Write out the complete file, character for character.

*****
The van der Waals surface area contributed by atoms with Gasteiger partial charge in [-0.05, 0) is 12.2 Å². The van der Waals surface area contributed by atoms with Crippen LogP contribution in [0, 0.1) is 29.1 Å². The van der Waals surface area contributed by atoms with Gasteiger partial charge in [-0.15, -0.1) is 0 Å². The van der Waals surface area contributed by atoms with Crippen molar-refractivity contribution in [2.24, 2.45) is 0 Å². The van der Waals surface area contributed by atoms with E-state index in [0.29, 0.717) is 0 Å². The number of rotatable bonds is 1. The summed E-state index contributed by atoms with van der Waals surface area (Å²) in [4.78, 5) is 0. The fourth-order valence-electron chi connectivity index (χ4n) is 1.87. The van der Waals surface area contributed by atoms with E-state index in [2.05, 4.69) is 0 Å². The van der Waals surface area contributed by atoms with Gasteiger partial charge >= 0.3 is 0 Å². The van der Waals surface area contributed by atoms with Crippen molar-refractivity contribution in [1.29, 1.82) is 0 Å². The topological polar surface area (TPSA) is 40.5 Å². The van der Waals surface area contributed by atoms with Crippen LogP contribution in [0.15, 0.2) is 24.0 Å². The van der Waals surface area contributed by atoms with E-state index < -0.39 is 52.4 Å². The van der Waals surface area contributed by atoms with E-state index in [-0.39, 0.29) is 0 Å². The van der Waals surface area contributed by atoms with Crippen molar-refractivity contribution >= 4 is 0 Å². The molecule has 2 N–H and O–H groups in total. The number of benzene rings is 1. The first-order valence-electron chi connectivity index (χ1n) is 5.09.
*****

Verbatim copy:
The van der Waals surface area contributed by atoms with Gasteiger partial charge in [-0.05, 0) is 12.2 Å². The van der Waals surface area contributed by atoms with Crippen LogP contribution in [0, 0.1) is 29.1 Å². The van der Waals surface area contributed by atoms with Gasteiger partial charge in [-0.15, -0.1) is 0 Å². The van der Waals surface area contributed by atoms with Crippen molar-refractivity contribution in [2.24, 2.45) is 0 Å². The van der Waals surface area contributed by atoms with E-state index in [0.29, 0.717) is 0 Å². The number of rotatable bonds is 1. The summed E-state index contributed by atoms with van der Waals surface area (Å²) in [4.78, 5) is 0. The fourth-order valence-electron chi connectivity index (χ4n) is 1.87. The van der Waals surface area contributed by atoms with E-state index in [2.05, 4.69) is 0 Å². The van der Waals surface area contributed by atoms with Gasteiger partial charge >= 0.3 is 0 Å². The van der Waals surface area contributed by atoms with Crippen molar-refractivity contribution in [1.29, 1.82) is 0 Å². The topological polar surface area (TPSA) is 40.5 Å². The van der Waals surface area contributed by atoms with Crippen LogP contribution in [0.15, 0.2) is 24.0 Å². The van der Waals surface area contributed by atoms with E-state index < -0.39 is 52.4 Å². The van der Waals surface area contributed by atoms with E-state index in [-0.39, 0.29) is 0 Å². The van der Waals surface area contributed by atoms with Crippen molar-refractivity contribution >= 4 is 0 Å². The molecule has 2 N–H and O–H groups in total. The number of benzene rings is 1. The first-order valence-electron chi connectivity index (χ1n) is 5.09.